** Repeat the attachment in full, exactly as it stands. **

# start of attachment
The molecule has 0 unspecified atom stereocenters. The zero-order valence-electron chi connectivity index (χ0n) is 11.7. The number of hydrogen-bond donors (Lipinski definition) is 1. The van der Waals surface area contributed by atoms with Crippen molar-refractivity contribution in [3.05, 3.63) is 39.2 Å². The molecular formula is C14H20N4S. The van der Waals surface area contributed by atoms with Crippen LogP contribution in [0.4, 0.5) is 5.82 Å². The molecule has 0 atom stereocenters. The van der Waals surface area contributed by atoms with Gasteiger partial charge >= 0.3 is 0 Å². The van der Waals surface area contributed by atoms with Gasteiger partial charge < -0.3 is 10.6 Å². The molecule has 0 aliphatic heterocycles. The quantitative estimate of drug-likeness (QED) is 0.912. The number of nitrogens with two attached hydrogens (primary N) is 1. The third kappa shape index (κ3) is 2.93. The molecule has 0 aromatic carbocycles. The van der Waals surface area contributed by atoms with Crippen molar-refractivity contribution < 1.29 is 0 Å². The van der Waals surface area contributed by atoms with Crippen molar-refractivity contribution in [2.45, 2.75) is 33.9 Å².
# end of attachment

The molecule has 0 unspecified atom stereocenters. The zero-order valence-electron chi connectivity index (χ0n) is 11.7. The number of hydrogen-bond donors (Lipinski definition) is 1. The van der Waals surface area contributed by atoms with Crippen molar-refractivity contribution in [3.05, 3.63) is 39.2 Å². The molecular formula is C14H20N4S. The van der Waals surface area contributed by atoms with Crippen LogP contribution in [0.4, 0.5) is 5.82 Å². The molecule has 0 atom stereocenters. The van der Waals surface area contributed by atoms with Gasteiger partial charge >= 0.3 is 0 Å². The van der Waals surface area contributed by atoms with Gasteiger partial charge < -0.3 is 10.6 Å². The molecule has 0 aliphatic heterocycles. The quantitative estimate of drug-likeness (QED) is 0.912. The number of nitrogens with two attached hydrogens (primary N) is 1. The third kappa shape index (κ3) is 2.93. The molecule has 0 aromatic carbocycles. The van der Waals surface area contributed by atoms with Crippen molar-refractivity contribution < 1.29 is 0 Å². The van der Waals surface area contributed by atoms with Crippen molar-refractivity contribution in [2.45, 2.75) is 33.9 Å².